Example: I edit a magazine for physical therapists. They're part of health care. But 95% of the pitches I receive aren't relevant to my readers. Some have nothing to do with healthcare. (Seriously!) Some relate to healthcare, but deal with some advance or study in surgery or chemotherapy or neurology. That's usually far outside our area of interest. Some relate to rehabilitation, but feature chiropractors (a distinctly different area of interest, one we don't cover at all) or athletic trainers (again, a different area of interest), or occupational therapists (getting warmer, but still not our focus).

    The best PR for me is something that says: "Here's something that physical therapists truly will be interested in." Now, you can certainly represent the same manufacturer or supplier and have a product that's of high interest to physical therapists, chiropractors, athletic trainers, and physical therapists. But most editors won't go out of their way to say, "Hmmm. This is pitched at one target audience. Can I somehow repurpose this for mine?" I do that, but I don't blame editors who react, "This isn't for us" or, worse, "That PR person has no frigging idea what we do."

    Bottom line: Know your intended audiences. Then craft your efforts (print, digital, etc.) specifically for those audiences.

  • by Ford Kanzler Thu Nov 10, 2011 via web

    Don - Certainly a good point. Thank you. The article wasn't meant to be all-includsive of everything a proficient PR pro or business communicator should be doing. Knowing your audience, including the needs of media people you're working with is absolutely essential and frankly quite obvious. We chose areas we felt were too often missing and some that are becoming more important and available to us. A longer list could easily be made but who's going to remember them all? :)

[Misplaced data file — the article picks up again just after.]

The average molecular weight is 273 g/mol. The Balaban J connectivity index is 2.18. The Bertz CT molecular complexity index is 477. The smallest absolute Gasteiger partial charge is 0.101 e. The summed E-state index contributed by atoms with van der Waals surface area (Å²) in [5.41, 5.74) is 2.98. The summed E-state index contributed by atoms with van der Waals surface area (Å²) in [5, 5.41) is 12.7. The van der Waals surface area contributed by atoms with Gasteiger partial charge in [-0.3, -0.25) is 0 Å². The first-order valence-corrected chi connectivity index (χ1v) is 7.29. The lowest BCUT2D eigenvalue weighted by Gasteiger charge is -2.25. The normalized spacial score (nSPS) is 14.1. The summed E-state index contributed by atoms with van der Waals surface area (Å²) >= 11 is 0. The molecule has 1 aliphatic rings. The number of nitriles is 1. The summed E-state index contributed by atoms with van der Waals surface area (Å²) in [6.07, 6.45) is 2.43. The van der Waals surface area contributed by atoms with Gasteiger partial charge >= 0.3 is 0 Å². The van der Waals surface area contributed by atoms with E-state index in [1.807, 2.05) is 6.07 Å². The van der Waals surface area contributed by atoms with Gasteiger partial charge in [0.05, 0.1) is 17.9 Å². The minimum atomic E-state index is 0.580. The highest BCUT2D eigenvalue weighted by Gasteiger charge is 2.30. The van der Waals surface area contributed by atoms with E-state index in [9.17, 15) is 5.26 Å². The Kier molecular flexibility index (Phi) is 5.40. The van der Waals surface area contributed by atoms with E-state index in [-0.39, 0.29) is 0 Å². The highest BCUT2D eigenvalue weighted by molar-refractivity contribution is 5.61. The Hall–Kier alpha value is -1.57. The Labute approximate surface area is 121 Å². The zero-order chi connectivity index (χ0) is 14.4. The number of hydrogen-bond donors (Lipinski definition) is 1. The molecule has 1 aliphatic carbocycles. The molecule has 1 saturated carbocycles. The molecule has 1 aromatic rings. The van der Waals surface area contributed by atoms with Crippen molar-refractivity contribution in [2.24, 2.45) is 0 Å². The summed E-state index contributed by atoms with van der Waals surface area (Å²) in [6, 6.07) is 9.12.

• by Pam Didner Thu Nov 10, 2011 via web

    Enjoy the article. "Become Clearly Strategic" resonates with me. Knowing the differences between objectives, strategies and tactics is vital. Once you know your objectives (why) and your strategies (what), the tactics (how) will soon follow. I also agree that PR needs to be familiar with the overall campaign planning process.

    Not totally related to PR, but sharing the thoughts of strategic and campaign planning:

    Marketing is Innovation's BFF

    The Secret to a Solid Marketing Strategy

  • by Karen Luttrell Thu Nov 10, 2011 via web

    Thank you for an interesting article that kept me reading to the end despite my ever-decreasing attention span. ;-)

    I agree with you that these are all important skills, and I love the fact that you put polishing your writing at the top of the list.

    Interesting and useful note about the F -shaped reading pattern. I also believe that people scan through titles, subheads, and photo captions. These are still some of the most-read parts of any material published. It amazes me how often I see materials that don't carry the main messages in these critical, highly-read areas. When working on your writing skills, practise condensing your message so you can fit it in these areas and still keep it clear, interesting and memorable.

  • by Julia Stewart Mon Nov 28, 2011 via web

    Sorry to be late to the discussion: Great start! New PR pros, take note -- not-so-new pros, refresh. I would add: Become indispensable to senior management. PR continually has to prove our value to the management team. This is where your advice to "become strategic" can help; become a valued strategic counselor to your own senior management, and it will be easier to get the team's support when your program wants/needs it.